Volunteer Frog Docents
Watch your step from March-June when the eggs and tadpoles are at their most vulnerable to hikers and their pets!
The foothill yellow-legged frog (Rana boylii) is native to parts of the Mt. Tamalpais Watershed and is listed as both a federal and state species of "special concern,” which means its population is declining. The foothill yellow-legged frog has disappeared from more than 45 percent of its historic range in Oregon and California due to:
- habitat loss and degradation,
- disease and
- introduction of exotic predators.
MMWD needs help from the community to stop the decline and help restore a healthy population within the watershed. Each year, we train docents to monitor habitat conditions and to educate hikers at Little Carson Falls, a popular hiking destination located about five miles outside of Fairfax and a breeding area for the foothill yellow-legged frog. Docents monitor the falls between March and June each year when the eggs and tadpoles are at their most vulnerable.
Volunteer docents are asked to commit to three 4-hour shifts between mid-March and early June. No previous experience or special knowledge is required. Frog docents must be at least 18 years old.
Becoming a frog docent is a great way to get outdoors, have an extraordinary volunteer experience, and contribute to public understanding and protection of this native species. Yearly training is offered in February or March.
Frog Docent Training - Saturday, March 2, 2013
No special skills or experience are needed! Just come to our training at Sky Oaks Ranger Station outside Fairfax, from 9 a.m. - 2 p.m. on Sat., March 2, 2013 with enthusiasm, a water bottle and ready to hike. Pre-registration is required. Contact email@example.com, 415-945-1128.
Must be 18 or older and capable of strenuous hiking.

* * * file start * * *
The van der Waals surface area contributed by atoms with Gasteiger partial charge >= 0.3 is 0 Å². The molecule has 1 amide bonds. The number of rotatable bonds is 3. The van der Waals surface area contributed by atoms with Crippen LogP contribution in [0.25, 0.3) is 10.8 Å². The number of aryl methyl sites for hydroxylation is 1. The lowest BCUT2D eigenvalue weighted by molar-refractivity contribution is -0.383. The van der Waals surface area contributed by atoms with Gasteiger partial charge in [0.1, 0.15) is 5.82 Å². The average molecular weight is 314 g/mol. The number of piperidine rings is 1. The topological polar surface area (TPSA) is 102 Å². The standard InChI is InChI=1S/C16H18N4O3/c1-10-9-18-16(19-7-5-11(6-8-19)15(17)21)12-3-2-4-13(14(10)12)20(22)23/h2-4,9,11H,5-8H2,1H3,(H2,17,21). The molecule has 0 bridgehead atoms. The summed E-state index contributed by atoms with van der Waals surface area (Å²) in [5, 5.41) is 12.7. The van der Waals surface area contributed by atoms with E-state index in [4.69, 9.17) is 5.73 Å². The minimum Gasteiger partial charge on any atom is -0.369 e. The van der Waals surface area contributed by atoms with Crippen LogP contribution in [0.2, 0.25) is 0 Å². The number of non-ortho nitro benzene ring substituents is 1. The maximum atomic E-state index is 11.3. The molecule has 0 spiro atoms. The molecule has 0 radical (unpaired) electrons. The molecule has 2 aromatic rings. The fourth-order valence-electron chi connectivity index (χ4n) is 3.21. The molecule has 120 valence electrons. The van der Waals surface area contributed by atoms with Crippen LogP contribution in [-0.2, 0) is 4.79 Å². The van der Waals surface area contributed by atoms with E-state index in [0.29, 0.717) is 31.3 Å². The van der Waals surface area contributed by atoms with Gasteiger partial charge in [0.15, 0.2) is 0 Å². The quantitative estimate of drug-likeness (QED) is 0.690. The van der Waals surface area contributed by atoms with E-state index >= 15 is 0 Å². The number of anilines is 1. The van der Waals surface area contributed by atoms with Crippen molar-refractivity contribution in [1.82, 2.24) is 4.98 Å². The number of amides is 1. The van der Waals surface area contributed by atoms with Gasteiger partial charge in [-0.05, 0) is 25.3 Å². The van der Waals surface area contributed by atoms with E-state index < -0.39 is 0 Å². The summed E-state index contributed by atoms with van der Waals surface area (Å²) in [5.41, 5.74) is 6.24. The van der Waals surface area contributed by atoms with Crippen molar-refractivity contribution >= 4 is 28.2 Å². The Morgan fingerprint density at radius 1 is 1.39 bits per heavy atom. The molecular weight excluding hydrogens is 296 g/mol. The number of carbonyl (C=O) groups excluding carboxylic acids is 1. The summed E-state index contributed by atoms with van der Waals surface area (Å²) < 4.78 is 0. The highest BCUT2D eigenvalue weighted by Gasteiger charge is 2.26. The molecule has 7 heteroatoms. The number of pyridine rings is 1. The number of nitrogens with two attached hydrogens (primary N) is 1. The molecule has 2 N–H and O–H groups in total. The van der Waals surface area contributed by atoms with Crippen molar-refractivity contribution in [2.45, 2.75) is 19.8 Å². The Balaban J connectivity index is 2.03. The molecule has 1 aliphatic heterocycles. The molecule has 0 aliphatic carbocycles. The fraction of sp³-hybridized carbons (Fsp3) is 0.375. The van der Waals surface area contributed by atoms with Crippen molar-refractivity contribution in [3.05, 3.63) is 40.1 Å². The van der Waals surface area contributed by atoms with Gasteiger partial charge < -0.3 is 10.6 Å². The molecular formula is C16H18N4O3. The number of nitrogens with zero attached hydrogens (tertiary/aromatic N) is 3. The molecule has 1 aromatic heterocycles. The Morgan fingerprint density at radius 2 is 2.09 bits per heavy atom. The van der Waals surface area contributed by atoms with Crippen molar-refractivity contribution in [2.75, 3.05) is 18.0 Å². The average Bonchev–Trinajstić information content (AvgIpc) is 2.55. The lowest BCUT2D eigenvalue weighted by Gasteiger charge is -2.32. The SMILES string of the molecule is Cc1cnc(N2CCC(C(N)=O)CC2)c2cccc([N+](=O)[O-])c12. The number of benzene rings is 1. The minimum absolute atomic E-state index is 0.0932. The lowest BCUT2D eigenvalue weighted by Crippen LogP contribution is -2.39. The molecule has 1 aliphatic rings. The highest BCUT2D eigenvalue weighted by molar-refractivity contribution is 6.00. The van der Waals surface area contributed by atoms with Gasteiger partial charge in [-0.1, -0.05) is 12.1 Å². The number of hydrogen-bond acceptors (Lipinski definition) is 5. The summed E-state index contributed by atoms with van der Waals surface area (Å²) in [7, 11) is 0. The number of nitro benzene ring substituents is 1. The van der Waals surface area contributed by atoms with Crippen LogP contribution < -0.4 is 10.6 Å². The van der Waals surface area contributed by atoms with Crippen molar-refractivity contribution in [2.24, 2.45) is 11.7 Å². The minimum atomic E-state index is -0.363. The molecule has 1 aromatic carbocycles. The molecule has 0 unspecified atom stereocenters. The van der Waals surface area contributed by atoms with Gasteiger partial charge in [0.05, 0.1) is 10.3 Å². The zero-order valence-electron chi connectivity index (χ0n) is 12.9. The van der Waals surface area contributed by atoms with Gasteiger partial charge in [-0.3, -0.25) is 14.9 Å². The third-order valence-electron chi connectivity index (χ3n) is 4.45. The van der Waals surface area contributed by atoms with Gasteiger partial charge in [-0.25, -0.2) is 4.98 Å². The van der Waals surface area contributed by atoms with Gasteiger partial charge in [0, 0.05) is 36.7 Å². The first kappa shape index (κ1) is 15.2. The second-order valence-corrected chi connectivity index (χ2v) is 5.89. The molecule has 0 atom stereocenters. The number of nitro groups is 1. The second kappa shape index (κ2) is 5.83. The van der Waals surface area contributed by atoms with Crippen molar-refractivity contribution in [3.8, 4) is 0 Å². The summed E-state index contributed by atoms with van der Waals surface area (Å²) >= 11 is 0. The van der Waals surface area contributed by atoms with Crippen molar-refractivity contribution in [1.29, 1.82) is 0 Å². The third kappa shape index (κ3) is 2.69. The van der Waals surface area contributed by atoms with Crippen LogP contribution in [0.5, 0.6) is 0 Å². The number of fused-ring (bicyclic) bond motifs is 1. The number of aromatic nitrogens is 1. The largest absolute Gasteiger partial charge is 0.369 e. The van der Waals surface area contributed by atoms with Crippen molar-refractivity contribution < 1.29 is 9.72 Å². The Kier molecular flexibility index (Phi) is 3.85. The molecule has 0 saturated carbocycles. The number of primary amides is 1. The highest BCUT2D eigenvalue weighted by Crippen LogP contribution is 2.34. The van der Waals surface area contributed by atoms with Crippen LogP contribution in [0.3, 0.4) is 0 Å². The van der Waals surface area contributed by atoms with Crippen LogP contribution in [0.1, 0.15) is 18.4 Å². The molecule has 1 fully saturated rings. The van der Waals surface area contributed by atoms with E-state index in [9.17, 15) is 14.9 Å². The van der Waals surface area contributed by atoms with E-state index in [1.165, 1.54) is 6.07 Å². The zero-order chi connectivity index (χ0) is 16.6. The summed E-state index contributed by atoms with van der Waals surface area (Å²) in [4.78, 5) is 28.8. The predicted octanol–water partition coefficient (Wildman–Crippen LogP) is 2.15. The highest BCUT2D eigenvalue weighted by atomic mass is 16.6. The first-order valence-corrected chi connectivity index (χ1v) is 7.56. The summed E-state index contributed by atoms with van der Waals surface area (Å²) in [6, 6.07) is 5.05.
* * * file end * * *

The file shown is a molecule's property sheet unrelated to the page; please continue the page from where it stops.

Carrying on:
How did we do? 2012 Frog Docent Program Results
As of June 3rd, the docent program for 2012 has come to a close because the most vulnerable period for the eggs and tadpoles is from March through June and the wacky rainy season led the frogs to end their breeding season early. Although the frogs need protection from unsuspecting hikers and their dogs all year long, the tadpoles have hatched and are growing. MMWD would like to thank our 2012 docents for their extraordinary commitment of time and effort in helping monitor the frogs and educate the public. Thank you Anne, Bruce, Colette, Emily, Jim, Katherine, Lorri, Mary, Mathew, Merna, Peter B., Peter D., Rachel and Ruthann.
- Number of volunteers trained: 17
- Number of participating volunteers: 12
- Number of hours volunteered: 169
- Number of interactions with hikers and their dogs: 429 and 52, respectively
- Number of FYLFs seen on average per docent shift: 3
Frog Docent Season Summary 2012 by Americorps Intern Michael Horwitz
Monitoring Report, Fall 2009-Fall 2011 by Garcia and Associates for MMWD (This is a large file--13MB--and may take a long time to open.)
Frog Docent Season Summary 2011 by Americorps Intern Grace Graham
Volunteer Frog Docents Needed on Mt. Tamalpais Watershed by Americorps Intern Grace Graham
Help Protect Mt. Tam’s Native Frogs and Turtles by Americorps Intern Kathryn Deery
For Foothill Yellow-legged Frogs, it’s that Time of Year by Americorps Intern Marisa Evans